The month of March brings us many things. The end of winter, hope of Spring and the warmth and rebirth of of our planet. My oldest son Jeff’s birthday is today, my oldest daughter Jennifer’s is at the end of the month, mine arrives with spring on the 20th so we have much to celebrate, but this month also brings the reminder and the anniversary (I always find it weird to use that word in conjunction with something catastrophic) of my son Spencer’s death March 10th from a prescription drug overdose. This is the time that blisters my brain and widens the continuous hole in my heart. I write this not looking for sympathy, but in part because it is cathartic for me and in part simply wondering what this country is going to do about this unbelievably burgeoning problem. The increase in opioid overdose deaths has been dramatic, and opioids were responsible for 49,000 of the 72,000 drug overdose deaths overall in the US in 2017. Compare that to traffic deaths: For the second consecutive year more than 40,000 people died in motor vehicle crashes in 2017. Heart attacks are much more deadly, but the variables in life differ so much from person to person. About 630,000 Americans die from heart disease each year. Diet, heredity, smoking, lifestyle, indifference or even ignorance. All at least somewhat identifiable. Opioids are simply prescribed and then ingested, willingly for the purpose of pain relief or some other medical need until they become the need themselves. I saw this today and it simply made me sad: The number of deaths from alcohol, drugs and suicide in 2017 hit the highest level since federal data collection started in 1999. I also saw a piece in the Trib. this morning about a brave family from Hinsdale, the Stefani’s, who lost their son Matt, just a month and half after we lost Spencer. I believe Spence knew Matt. They both went to Hinsdale Central although I don’t know the Stefani’s, I admire their bravery and concern in going forward and speaking about this tragedy to help others. I have tried to do the same, but it is difficult, yet the thought of helping just one family ovoid the horror of the loss of a child or other family member spurs us all on. Click here for Kimberly Fornek’s article on the Stefani’s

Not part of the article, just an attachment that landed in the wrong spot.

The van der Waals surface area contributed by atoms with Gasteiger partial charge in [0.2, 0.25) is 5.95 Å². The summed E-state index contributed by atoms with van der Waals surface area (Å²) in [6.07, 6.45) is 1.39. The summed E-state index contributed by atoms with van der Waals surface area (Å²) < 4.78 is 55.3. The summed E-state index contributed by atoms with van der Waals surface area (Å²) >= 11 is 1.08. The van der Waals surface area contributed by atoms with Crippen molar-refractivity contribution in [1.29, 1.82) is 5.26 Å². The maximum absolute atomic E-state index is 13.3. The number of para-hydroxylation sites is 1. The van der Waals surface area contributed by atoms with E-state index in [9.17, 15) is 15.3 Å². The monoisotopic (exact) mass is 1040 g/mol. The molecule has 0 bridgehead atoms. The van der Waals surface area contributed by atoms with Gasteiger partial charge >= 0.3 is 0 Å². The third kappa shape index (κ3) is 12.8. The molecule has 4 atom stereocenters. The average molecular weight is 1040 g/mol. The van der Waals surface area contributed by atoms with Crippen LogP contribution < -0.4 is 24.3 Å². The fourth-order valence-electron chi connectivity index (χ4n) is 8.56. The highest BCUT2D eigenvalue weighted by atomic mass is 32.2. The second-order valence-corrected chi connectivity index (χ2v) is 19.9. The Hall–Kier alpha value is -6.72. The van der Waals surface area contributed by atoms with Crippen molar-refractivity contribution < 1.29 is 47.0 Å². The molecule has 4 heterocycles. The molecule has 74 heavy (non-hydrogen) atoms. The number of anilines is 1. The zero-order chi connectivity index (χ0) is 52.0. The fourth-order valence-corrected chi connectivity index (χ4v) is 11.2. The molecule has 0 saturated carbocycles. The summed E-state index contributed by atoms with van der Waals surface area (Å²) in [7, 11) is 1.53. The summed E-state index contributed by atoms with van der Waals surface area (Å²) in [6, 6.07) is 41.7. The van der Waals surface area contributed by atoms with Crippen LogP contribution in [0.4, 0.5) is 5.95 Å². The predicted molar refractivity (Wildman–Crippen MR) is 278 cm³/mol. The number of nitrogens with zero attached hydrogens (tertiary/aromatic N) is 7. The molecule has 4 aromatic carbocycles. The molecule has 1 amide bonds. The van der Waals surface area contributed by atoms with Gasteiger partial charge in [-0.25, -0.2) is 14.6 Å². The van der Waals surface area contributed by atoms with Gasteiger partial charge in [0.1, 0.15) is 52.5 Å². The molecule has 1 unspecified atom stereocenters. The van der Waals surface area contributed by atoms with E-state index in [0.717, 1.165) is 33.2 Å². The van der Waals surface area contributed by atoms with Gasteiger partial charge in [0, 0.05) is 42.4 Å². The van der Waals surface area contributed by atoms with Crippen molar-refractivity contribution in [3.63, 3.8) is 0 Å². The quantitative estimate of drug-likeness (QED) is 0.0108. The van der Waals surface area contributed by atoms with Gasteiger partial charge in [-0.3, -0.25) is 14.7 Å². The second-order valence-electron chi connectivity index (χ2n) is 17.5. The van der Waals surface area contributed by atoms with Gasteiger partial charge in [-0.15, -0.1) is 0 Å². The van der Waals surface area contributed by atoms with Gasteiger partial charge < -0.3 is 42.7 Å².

Feel free to reach out to any of your elected representatives and express a desire to have this rich, insightful, self-indulgent country do something about this crazed and growing problem. Actually take it seriously!! And while your at it ask your doctor about too.